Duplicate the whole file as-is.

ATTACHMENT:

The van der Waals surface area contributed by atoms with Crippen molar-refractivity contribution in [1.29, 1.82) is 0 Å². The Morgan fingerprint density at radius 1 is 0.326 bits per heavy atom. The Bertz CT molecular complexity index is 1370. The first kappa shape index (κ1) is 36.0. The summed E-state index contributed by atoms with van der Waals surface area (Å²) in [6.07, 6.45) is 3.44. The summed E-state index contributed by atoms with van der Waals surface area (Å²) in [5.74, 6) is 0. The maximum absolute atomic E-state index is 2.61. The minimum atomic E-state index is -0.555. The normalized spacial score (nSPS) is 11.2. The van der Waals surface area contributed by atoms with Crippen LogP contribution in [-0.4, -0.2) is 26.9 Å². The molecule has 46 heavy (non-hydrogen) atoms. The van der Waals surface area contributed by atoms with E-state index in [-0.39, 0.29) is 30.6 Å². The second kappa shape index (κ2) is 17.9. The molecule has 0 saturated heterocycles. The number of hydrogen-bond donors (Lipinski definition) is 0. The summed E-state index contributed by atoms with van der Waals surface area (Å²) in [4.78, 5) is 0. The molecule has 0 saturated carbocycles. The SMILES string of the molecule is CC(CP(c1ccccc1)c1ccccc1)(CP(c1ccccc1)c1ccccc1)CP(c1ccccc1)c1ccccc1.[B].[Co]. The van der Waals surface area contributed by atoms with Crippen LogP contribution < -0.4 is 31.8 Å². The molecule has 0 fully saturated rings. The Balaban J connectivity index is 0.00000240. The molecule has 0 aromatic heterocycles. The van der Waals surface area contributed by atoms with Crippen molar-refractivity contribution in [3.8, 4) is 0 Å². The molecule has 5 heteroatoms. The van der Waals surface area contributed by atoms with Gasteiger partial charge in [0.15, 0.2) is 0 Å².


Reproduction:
The van der Waals surface area contributed by atoms with Crippen molar-refractivity contribution in [1.29, 1.82) is 0 Å². The Morgan fingerprint density at radius 1 is 0.326 bits per heavy atom. The Bertz CT molecular complexity index is 1370. The first kappa shape index (κ1) is 36.0. The summed E-state index contributed by atoms with van der Waals surface area (Å²) in [6.07, 6.45) is 3.44. The summed E-state index contributed by atoms with van der Waals surface area (Å²) in [5.74, 6) is 0. The maximum absolute atomic E-state index is 2.61. The minimum atomic E-state index is -0.555. The normalized spacial score (nSPS) is 11.2. The van der Waals surface area contributed by atoms with Crippen LogP contribution in [-0.4, -0.2) is 26.9 Å². The molecule has 46 heavy (non-hydrogen) atoms. The van der Waals surface area contributed by atoms with E-state index in [-0.39, 0.29) is 30.6 Å². The second kappa shape index (κ2) is 17.9. The molecule has 0 saturated heterocycles. The number of hydrogen-bond donors (Lipinski definition) is 0. The summed E-state index contributed by atoms with van der Waals surface area (Å²) in [4.78, 5) is 0. The molecule has 0 saturated carbocycles. The SMILES string of the molecule is CC(CP(c1ccccc1)c1ccccc1)(CP(c1ccccc1)c1ccccc1)CP(c1ccccc1)c1ccccc1.[B].[Co]. The van der Waals surface area contributed by atoms with Crippen LogP contribution < -0.4 is 31.8 Å². The molecule has 0 fully saturated rings. The Balaban J connectivity index is 0.00000240. The molecule has 0 aromatic heterocycles. The van der Waals surface area contributed by atoms with Crippen molar-refractivity contribution in [3.8, 4) is 0 Å². The molecule has 5 heteroatoms. The van der Waals surface area contributed by atoms with Gasteiger partial charge in [0.15, 0.2) is 0 Å².